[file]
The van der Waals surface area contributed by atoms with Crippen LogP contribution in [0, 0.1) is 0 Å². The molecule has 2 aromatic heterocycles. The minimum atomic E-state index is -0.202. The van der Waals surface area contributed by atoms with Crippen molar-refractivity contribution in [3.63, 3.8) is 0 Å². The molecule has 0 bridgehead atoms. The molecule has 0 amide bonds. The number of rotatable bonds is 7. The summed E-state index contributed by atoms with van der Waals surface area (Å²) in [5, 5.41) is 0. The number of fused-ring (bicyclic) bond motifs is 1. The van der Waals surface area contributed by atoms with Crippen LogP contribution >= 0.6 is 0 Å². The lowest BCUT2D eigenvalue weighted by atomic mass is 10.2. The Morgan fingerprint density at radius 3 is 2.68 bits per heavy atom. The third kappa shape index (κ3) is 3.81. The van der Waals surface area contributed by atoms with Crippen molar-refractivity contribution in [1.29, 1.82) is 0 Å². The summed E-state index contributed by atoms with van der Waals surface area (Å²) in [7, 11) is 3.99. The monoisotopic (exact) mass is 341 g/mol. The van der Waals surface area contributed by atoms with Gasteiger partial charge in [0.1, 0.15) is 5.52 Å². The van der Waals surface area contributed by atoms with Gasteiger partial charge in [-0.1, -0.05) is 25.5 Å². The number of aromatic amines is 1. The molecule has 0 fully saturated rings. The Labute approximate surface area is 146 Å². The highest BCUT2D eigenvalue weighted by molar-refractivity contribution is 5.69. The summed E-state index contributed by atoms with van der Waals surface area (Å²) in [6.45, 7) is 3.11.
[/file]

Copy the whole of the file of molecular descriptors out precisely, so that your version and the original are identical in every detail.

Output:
The van der Waals surface area contributed by atoms with Crippen LogP contribution in [0, 0.1) is 0 Å². The molecule has 2 aromatic heterocycles. The minimum atomic E-state index is -0.202. The van der Waals surface area contributed by atoms with Crippen molar-refractivity contribution in [3.63, 3.8) is 0 Å². The molecule has 0 bridgehead atoms. The molecule has 0 amide bonds. The number of rotatable bonds is 7. The summed E-state index contributed by atoms with van der Waals surface area (Å²) in [5, 5.41) is 0. The number of fused-ring (bicyclic) bond motifs is 1. The van der Waals surface area contributed by atoms with Crippen LogP contribution >= 0.6 is 0 Å². The lowest BCUT2D eigenvalue weighted by atomic mass is 10.2. The Morgan fingerprint density at radius 3 is 2.68 bits per heavy atom. The third kappa shape index (κ3) is 3.81. The van der Waals surface area contributed by atoms with Crippen molar-refractivity contribution in [1.29, 1.82) is 0 Å². The summed E-state index contributed by atoms with van der Waals surface area (Å²) in [7, 11) is 3.99. The monoisotopic (exact) mass is 341 g/mol. The van der Waals surface area contributed by atoms with Gasteiger partial charge in [0.1, 0.15) is 5.52 Å². The van der Waals surface area contributed by atoms with Gasteiger partial charge in [-0.1, -0.05) is 25.5 Å². The number of aromatic amines is 1. The molecule has 0 fully saturated rings. The Labute approximate surface area is 146 Å². The highest BCUT2D eigenvalue weighted by molar-refractivity contribution is 5.69. The summed E-state index contributed by atoms with van der Waals surface area (Å²) in [6.45, 7) is 3.11.